Maternal intranasal immunization with outer membrane protein P6 maintains specific antibody level of derived offspring.Vaccine. 2006 Jun 19; 24(25):5294-9.V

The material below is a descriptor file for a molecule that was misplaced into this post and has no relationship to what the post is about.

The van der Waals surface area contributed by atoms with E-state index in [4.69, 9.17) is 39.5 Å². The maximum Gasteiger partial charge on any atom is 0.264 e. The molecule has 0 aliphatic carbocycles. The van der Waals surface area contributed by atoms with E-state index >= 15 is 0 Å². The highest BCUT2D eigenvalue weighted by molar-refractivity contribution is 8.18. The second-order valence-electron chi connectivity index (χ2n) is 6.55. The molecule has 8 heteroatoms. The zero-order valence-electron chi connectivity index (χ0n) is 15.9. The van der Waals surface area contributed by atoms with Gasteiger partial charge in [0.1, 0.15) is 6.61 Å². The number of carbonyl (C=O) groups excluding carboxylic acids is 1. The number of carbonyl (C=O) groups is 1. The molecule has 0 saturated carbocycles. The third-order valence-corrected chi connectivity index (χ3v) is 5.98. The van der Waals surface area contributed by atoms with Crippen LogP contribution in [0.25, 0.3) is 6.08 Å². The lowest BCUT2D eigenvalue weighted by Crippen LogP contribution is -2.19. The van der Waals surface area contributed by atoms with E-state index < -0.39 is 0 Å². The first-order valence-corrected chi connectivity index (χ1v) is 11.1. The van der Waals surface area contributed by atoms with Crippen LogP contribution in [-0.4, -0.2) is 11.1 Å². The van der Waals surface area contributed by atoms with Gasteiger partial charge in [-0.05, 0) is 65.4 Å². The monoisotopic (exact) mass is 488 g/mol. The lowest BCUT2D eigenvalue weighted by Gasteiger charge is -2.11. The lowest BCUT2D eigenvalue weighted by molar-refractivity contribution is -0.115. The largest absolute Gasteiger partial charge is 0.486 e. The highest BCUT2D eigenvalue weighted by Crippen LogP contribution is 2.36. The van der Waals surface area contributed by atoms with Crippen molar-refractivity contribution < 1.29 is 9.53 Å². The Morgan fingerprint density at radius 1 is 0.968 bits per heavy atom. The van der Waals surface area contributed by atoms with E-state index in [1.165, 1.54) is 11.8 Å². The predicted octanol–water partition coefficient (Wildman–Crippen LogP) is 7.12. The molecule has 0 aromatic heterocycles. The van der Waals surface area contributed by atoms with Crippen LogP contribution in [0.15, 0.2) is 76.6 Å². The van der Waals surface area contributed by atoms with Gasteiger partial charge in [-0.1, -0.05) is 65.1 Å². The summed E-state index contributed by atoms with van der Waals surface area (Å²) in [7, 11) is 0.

Acute otitis media is one of the most common infectious diseases in children younger than 2 years of age. Immunological studies in young children have revealed that immature antibody-responses to major pathogens, such as S. pneumoniae, H.influenzae, would cause the vulnerability to upper respiratory tract infections. Thus, it is very important to induce effective protective immunity among children younger than 2 years of age. In this study, we evaluated the capacity of maternal immunization with P6 of H. influenzae to evoke specific antibody to P6 and to transfer it to offspring. We intranasally immunized mother mice with P6 and investigated the induction of specific antibody in sera and breast milk. The specific antibody among offspring delivered by immunized mother was also investigated according to the nursing status to evaluate the importance of breast feedings by immunized mothers. Anti-P6 specific IgG in sera were high at delivery and maintained during nursing periods among P6-immunized mother mice. Anti-P6 specific IgG were predominantly induced in breast milk. IgG subclass induced in sera and breast milk from P6-immunized mother mice were IgG2b, followed by IgG1 and IgG2a subclass. Offspring delivered by P6-immunized mothers had anti-P6 specific IgG in sera at the birth. The levels of anti-P6 specific IgG in sera from offspring breast-fed by P6-immunized mothers were then increased until day 14 and then decreased on day 21. The anti-P6 specific IgG in sera from offspring breast-fed by sham-immunized mothers were rapidly decreased after birth. The current findings strongly suggest that maternal intranasal immunization with P6 would be an attractive strategy against NTHi infections during early childhood. It can supply protective antibodies via transplacental transfer during pregnancy and via breast milk after birth.